Some Success Stories in the Field Of Technical Communication

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The history of technical communication contains many stories of young men and women who are finding success in the profession. Most of them have broadened their scope and demonstrated that the communications field is a land of opportunity. The following case studies demonstrate the variety of occupations and education that these technical communicators possess.

One young man received B.A. and M.A. degrees from a leading university. In one company, he rose to a position in which he man-aged a thirty-person staff in four service groups: technical writing, advertising, public relations, and library administration. He then transferred to a research company specializing in optics and computer technology, where he reorganized the publications department. He is now the managing editor of a computer magazine. In addition to managing, he coordinates a team of editors to produce a monthly publication.

Another graduate is with the nation's largest manufacturer of telephone equipment. Before she received her degree in technical writing, she had been a full-time homemaker with a B.A. degree. She starred out in the company working on internal news releases and helping engineers write research papers. She is now a public relations specialist and frequently presents papers at national conferences and contributes articles to professional journals.



Still another graduate has become one of the best-known teachers of technical writing in the country. After graduating with a master's degree, he obtained his Ph.D. in communications. His interests range from communication theory to the application of electronics devices and from audiovisual aids to the teaching of technical writing.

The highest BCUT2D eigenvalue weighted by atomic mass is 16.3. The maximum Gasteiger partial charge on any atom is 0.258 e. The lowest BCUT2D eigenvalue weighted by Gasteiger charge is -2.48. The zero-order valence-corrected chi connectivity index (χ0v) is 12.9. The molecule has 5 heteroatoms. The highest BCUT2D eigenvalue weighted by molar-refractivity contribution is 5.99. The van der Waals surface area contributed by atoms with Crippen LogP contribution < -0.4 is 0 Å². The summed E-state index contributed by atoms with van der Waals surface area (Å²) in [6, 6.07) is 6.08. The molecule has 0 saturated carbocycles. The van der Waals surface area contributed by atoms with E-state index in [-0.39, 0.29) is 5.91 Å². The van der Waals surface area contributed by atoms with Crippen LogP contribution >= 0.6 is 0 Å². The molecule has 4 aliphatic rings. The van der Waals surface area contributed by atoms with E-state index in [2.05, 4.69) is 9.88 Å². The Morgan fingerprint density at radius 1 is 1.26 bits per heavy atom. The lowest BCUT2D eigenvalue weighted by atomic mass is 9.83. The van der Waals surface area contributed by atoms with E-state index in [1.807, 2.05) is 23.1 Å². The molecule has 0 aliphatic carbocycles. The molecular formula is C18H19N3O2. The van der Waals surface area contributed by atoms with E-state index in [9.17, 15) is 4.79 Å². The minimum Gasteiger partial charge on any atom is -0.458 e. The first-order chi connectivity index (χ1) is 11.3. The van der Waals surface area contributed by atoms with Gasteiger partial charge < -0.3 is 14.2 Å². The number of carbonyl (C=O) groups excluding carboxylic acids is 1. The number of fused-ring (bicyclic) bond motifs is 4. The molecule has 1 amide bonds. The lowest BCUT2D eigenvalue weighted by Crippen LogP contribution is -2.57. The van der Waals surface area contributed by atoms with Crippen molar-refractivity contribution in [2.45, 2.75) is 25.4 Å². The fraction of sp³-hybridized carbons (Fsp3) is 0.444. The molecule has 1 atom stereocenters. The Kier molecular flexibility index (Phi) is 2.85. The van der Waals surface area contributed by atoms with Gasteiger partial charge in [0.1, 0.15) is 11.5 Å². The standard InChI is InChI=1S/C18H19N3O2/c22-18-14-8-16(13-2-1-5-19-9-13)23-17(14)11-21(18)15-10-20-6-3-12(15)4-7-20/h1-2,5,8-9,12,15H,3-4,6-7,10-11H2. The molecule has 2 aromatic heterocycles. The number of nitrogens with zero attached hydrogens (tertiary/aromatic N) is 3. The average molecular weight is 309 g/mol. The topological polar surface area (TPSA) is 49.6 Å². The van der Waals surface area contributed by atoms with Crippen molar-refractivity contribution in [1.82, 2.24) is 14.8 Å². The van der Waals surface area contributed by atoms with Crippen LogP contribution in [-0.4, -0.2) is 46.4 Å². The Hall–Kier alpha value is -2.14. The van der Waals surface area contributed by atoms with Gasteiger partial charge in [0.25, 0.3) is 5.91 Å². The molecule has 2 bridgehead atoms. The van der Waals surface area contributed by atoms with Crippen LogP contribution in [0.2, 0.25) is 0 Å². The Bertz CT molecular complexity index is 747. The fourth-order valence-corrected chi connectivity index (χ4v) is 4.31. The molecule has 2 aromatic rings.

Science institutes and research organizations always employ a number of technical writers. One woman is with the world's leading independent nonprofit scientific research and development institute as a senior writer in report and library services. Another is with the Los Alamos National Scientific Laboratory. One young man has become head of the Science Writers' Group with General Motors Research Laboratories.

A CONTINUED NEED

The need for technical writers should remain steady because technical writing is not a routine job. As we have pointed out, new developments in communication are continually taking place, and practically every industry now realizes that communication is the pipeline of American business. Whereas college placement offices in the past had little call for technical writers, requests are now appearing with increasing regularity. It is the rare personnel manager who is not on the alert for technical writers.

GLOBAL INFORMATION

Companies also are looking for applicants who can handle worldwide documentation systems. It is now possible to sit at a console and send information all over the world. The technical writing student must be trained in the operation of these communication systems and on procedures in sorting out data and dealing with foreign countries that need the data.

If you examine the course listings of many colleges, you will find that an effort is being made to deal with what is called global information. Communication systems are now standard in many colleges, and courses in technical German, French, and other foreign languages are available. Most universities now offer computer competence training courses that take the "mystery" out of the computer. These courses have been designed for technical writers and others who will need to be computer literate.